The CSL Limited (ASX: CSL) share price was up 7% in the month of October. CSL shares started last month at $238.40 a share but closed yesterday at $255.81 – a monthly gain of 7.33%. CSL shares have opened this morning higher still and are going for $258.32 at the time of writing, which is just slightly shy of its all-time high of $258.78.
This monthly gain adds to what has already been a stellar year for CSL shares. Back at the start of the year, CSL was going for $185.38 – meaning its lucky shareholders have banked a year-to-date gain of almost 40%.
Why have CSL shares shot the roof in October?
CSL has long been a market darling and has delivered phenomenal growth since it was privatised in a government float back in 1994 for a price of $2.30 per share. The company operates in the evergreen growth healthcare sector and has become a market leader in blood plasma research and disease treatment through its Behring division. Its Seqirus division also leads the country in vaccine research and antivenom production and is the largest supplier of the annual influenza vaccine that millions of Australians take every year.
Sentiment has remained bullish for this healthcare giant, particularly after its results for FY19 were released in August. The company reported revenue growth of 11% to US$8.5 billion and profit growth of 17% to US $1.92 billion – truly knockout growth numbers for the third-largest business on the ASX.
Investors also know that CSL’s phenomenal earnings base is also largely immune to the business cycle or any kind of economic downturn or recession. Its customers (which includes the government) aren’t likely to stop ordering vaccines from this company if tough times hit the economy – likewise with its blood medicines.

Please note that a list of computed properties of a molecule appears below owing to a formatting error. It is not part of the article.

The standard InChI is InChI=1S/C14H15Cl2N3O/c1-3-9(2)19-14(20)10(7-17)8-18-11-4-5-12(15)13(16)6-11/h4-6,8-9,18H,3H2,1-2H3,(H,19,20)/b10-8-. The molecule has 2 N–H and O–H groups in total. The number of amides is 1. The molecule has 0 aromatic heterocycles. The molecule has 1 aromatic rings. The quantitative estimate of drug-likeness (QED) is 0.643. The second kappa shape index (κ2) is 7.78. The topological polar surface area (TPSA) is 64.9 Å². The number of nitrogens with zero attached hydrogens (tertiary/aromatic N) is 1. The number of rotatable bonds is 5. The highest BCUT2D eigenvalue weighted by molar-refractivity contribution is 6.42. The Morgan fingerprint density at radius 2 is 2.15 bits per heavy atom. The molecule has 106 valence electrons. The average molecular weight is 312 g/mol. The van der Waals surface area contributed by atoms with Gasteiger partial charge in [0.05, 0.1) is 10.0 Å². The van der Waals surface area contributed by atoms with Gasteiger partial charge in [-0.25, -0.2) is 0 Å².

Is CSL a buy today?
Of course, having a growth company that has a defensive earnings base isn’t going to come cheap. CSL shares are trading for over 40 times earnings on today’s pricing, which is well above the current market average of 18. However, if you look back at most pricing points over the past five years at least, CSL would very rarely have looked cheap by conventional standards. You could do worse than buying into CSL when the stock eventually pulls back.
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Sebastian Bowen has no position in any of the stocks mentioned. The Motley Fool Australia's parent company Motley Fool Holdings Inc. owns shares of CSL Ltd. The Motley Fool Australia has no position in any of the stocks mentioned. We Fools may not all hold the same opinions, but we all believe that considering a diverse range of insights makes us better investors. The Motley Fool has a disclosure policy. This article contains general investment advice only (under AFSL 400691). Authorised by Scott Phillips.